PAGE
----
Peak & Prairie

Rocky Mountain Chapter's
Online Newsletter
April / May 1999


Colorado's Premiere Recycler Throttles Back

By Larry Box, IPG Longmont Committee


A King Soopers flyer announced that, effective February 15, the chain was saying "No" to glass, plastics and steel cans at all stores and "No" to corrugated cardboard at some locations.

As reasons for the change in policy, King Soopers reported that "markets for recycled plastic and glass are virtually non existent" and that "extensive preparation of steel cans" is required but not being done by the consumer. No reason was given for not accepting corrugated at some locations.

Dave Gabbert, manager of South Longmont’s store said it was likely a "bottom line" issue. But King Soopers President John Burgon told the Sierra Club that the "issue of long-term stable markets, not finances, dictated the decision."

Burgon also said that he wanted to work with the Sierra Club, recyclers and government to find alternative ways to recycle. "We would be willing to take the loses as a community service for materials that flow through our stores, although it is becoming more and more difficult with current materials prices," he said.

According to David Savage, vice president of retail, King Soopers’ 77 stores have provided a great recycling service to Front Range communities. "We collect 109 million pounds of material per year," he said. "King Soopers was the largest recycling collection point in the state," agreed Longmont Eco Cycle program manager Kat Bennett.

The King Soopers’ recycling crisis began with plastics. Colorado Plastics Recycling, who sorted Kings Soopers’ and Eco Cycle’s plastics, announced it was closing. Owner Paul Sullivan said that he "...could not meet expenses with cur-rent prices."

According to Bennett, Eco Cycle has found a market for unsorted plastics but it is still uncertain. "Eco Cycle has crossed-fingers, hoping for no disruption until the Boulder County Materials Recovery Facility comes on line to support sorting." Without a viable sort-vendor, King Soopers had little choice but to close down plastics recycling.

The situation for glass, steel cans and corrugated cardboard might be more encouraging. Coors has been the recipient of King Soopers’ glass and would take more if funding for transportation expenses could be found.

"Coors could take three times the volume of glass we are receiving," said buyer Nancy Hawkins. So, the "non-existence" of the market seems to be the transportation expense for the last leg of the glass sorted by Waste Management. Neither Coors, Kings Soopers nor Waste Management feels they have the budget to address the transportation costs. Though a stand-off, it seems like it should be solvable.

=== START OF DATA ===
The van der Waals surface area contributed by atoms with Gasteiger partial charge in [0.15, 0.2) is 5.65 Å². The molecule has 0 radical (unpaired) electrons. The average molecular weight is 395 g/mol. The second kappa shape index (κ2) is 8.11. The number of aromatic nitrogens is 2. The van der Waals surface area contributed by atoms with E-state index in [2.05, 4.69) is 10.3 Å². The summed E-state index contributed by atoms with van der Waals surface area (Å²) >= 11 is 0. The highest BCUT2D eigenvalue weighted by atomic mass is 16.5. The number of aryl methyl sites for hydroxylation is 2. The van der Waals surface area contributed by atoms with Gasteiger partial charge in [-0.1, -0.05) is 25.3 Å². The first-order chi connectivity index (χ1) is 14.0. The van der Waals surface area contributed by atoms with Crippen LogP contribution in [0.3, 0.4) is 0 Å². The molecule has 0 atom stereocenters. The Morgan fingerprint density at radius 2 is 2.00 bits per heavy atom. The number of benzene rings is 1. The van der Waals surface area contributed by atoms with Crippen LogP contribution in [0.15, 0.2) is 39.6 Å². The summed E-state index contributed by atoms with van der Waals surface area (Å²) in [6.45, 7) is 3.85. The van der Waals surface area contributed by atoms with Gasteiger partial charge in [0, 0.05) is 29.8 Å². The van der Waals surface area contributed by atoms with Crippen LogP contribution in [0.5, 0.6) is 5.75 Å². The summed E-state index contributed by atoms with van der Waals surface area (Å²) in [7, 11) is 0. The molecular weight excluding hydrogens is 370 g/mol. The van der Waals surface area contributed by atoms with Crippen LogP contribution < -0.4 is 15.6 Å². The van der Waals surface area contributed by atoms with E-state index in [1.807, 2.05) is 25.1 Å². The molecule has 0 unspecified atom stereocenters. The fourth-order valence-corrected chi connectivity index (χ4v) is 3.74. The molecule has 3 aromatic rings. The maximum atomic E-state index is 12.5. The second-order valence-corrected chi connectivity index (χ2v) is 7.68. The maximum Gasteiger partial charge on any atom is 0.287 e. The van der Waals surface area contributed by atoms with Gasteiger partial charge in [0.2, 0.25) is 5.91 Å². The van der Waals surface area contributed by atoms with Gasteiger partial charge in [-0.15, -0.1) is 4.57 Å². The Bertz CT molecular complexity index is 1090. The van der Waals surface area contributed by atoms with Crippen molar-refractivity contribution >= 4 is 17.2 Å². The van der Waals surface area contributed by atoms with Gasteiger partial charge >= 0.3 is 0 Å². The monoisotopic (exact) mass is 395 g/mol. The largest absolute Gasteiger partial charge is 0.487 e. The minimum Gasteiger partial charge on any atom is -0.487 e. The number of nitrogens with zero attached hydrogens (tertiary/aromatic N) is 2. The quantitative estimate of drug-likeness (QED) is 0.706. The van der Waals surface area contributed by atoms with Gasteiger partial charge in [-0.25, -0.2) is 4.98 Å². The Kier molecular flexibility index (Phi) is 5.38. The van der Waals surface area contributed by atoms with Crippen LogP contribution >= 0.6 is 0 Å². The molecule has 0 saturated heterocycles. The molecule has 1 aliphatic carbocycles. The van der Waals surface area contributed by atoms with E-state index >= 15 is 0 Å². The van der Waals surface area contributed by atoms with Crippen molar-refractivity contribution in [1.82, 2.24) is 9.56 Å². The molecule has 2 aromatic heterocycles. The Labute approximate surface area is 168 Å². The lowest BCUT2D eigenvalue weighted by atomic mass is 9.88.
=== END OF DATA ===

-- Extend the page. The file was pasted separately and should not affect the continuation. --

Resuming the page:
Contrary to information on King Soopers’ flyer, recycling steel cans does not require "extensive preparation." Bennett described the requirement as "rinsing, putting the lid in the can, and closing the open end by squeezing firmly or stepping on it . . . so that lids stay inside and comingled materials do not become entangled."

Eco Cycle processes thousands of pounds weekly without a problem. Perhaps King Soopers has an education issue or Waste Management requires unnecessary processing. This issue also seems solvable.

Corrugated cardboard is a local issue. Savage said, "We are taking corrugated at all locations except Bergen Park. The issues there are storage and litter." Again, solvable.

What next? King Soopers is joining the Sierra Club in an effort to establish a meeting between recycling interests, government and business. The intent is to expand the search for alternatives on ways citizens, government and business can work together to recycle. Possible legislative action to ensure a recyclable materials market will be a topic. Manufacturer responsibilities, lower consumption and reuse will also be included as other options in the discussions.

In the interim, Sierra Club members are urged to:

1. Consider recycling support as a factor in where they shop.
2. Provide aluminum cans free to help defray recycling cost.
3. Contact President John Burgon and VP Dave Savage, thanking them for past recycling efforts, and urging them to resolve the issues so that collection can be resumed, while continuing to work on longer-term issues.


Contact Address: King Soopers, Post
Office Box 5567, Denver CO, 80217-5567.


If you want to be more active in Sierra Club recycling activities, contact Jan Oen, Lifestyle Education Committee,, 303-320-4895; Kirk Cunningham, Conservation Committee,, 303-939-8519; or Larry Box, Longmont Committee,, 303-684-0321.